More details have emerged on the Google hack which has prompted the firm to threaten to pull out of China, including evidence linking the attack to a similar hack on 100 Silicon Valley firms last year, and the possibility that Adobe's corporate network has also been hacked by China.
Google's chief legal officer, David Drummond, explained in a blog posting yesterday that the firm and at least 20 other companies had been the subject of a "highly sophisticated and targeted attack".
The ultimate goal of the attack on Google's systems, according to Drummond, was to access the Gmail accounts of Chinese human rights activists.
Although the blog posting falls short of accusing the Chinese government outright, VeriSign's iDefense managed security services arm has confirmed that state-sponsored parties were to blame.
"Two independent, anonymous iDefense sources in the defence contracting and intelligence consulting community confirmed that both the source IPs and drop server of the attack correspond to a single foreign entity consisting either of agents of the Chinese state or proxies thereof," said an iDefense statement.
IDefense, which undertakes intelligence work with many government and Fortune 500 clients, goes on to say that the attack has similar characteristics to an email-based attack in July last year which targeted around 100 Silicon Valley firms.
Despite code samples for both being different, "they contact two similar hosts for command-and-control communication", the firm said.
The servers used in both attacks point to IP addresses owned by the same US-based hosting company, Linode, and are just six IP addresses apart from each other, according to iDefense.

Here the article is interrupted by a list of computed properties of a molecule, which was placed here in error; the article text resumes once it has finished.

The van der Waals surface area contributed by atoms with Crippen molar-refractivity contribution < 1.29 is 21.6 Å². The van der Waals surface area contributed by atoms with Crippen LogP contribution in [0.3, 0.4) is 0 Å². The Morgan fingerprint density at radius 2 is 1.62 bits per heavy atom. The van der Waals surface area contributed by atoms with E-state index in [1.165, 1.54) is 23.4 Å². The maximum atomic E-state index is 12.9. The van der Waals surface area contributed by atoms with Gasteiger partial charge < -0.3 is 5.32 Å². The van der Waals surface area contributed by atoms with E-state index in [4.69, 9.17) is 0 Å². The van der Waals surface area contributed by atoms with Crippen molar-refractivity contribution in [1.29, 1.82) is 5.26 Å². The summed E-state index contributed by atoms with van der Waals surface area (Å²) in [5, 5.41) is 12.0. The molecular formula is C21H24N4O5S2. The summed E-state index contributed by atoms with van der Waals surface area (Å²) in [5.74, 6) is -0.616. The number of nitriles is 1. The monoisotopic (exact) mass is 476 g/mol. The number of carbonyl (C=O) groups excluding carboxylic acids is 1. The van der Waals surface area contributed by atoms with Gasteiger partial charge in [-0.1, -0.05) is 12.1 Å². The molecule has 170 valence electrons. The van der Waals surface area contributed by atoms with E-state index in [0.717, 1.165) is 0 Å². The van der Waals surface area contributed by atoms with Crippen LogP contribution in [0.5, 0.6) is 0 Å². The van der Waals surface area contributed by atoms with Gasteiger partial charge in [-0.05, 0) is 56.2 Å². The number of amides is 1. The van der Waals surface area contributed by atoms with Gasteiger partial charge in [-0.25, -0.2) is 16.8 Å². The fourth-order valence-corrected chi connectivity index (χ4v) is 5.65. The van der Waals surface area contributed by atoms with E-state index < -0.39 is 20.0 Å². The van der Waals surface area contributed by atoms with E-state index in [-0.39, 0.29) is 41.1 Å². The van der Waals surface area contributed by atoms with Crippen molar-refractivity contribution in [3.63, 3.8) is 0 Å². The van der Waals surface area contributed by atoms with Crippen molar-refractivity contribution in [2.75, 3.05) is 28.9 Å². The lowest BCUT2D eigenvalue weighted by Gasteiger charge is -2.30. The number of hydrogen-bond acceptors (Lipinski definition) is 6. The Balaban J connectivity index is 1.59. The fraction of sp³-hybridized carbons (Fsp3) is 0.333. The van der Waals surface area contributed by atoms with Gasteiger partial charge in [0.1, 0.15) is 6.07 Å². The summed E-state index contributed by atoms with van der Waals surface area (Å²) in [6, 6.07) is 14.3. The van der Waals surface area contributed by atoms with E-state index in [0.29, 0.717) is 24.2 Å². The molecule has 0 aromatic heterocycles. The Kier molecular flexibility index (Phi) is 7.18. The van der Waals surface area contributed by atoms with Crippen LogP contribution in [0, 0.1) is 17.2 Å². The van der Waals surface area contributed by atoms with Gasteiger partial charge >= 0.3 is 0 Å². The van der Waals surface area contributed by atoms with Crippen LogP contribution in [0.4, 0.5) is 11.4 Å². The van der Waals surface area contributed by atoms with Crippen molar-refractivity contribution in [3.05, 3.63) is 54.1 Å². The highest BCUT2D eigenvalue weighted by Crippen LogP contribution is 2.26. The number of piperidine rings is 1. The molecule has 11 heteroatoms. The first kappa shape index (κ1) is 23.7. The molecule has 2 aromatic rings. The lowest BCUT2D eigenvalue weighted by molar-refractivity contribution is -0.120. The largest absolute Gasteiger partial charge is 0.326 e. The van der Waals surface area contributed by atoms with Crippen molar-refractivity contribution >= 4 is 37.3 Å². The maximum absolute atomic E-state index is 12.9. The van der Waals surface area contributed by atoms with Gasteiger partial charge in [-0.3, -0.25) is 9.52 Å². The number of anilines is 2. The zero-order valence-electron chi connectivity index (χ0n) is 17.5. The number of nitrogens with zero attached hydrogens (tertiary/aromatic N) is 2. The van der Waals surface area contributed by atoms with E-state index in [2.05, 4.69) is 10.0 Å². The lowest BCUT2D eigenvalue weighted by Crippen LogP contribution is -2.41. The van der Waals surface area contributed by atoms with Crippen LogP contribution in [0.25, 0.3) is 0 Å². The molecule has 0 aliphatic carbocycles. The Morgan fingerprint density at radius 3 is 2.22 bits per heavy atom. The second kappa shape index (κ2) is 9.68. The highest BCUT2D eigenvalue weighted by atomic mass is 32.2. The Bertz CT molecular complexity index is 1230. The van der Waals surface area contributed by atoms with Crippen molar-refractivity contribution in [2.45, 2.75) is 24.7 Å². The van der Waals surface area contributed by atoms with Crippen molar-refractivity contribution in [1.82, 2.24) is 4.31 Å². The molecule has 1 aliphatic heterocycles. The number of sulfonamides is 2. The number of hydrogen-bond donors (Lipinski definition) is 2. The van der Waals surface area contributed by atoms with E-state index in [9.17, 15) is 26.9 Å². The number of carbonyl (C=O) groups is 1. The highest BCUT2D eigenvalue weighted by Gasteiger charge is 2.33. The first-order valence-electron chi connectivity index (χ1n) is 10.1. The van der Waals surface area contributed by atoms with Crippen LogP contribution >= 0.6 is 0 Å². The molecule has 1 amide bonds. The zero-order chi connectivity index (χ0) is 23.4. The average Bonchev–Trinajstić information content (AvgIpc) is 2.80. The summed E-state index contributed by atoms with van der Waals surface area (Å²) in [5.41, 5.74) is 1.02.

"Considering this proximity, it is possible that the two attacks are one and the same, and that the organisations targeted in the Silicon Valley attacks have been compromised since July," the firm added.
There have also been rumours that Adobe has been targeted by state-sponsored Chinese hackers after stating in a blog post that it became aware two weeks ago of "a co-ordinated attack against corporate network systems managed by Adobe and other companies".
"We are currently in contact with other companies and are investigating the incident," noted the posting.
"At this time, we have no evidence to indicate that any sensitive information, including customer, financial, employee or any other sensitive data, has been compromised. We anticipate that the full investigation will take quite some time to complete."
An Adobe spokeswoman said that the company had no additional comment to make.
Mikko Hyppönen, chief research officer at security vendor F-Secure, speculated on the firm's blog that somebody may have been "trying to gain access to [Adobe's] development systems in order to find out new vulnerabilities for future attacks".
Adobe yesterday fixed a zero-day flaw in its Acrobat and Reader software which has been actively exploited in the wild over the past month or so, although there is no hard evidence yet to suggest that this flaw was exploited as part of the Google attack.
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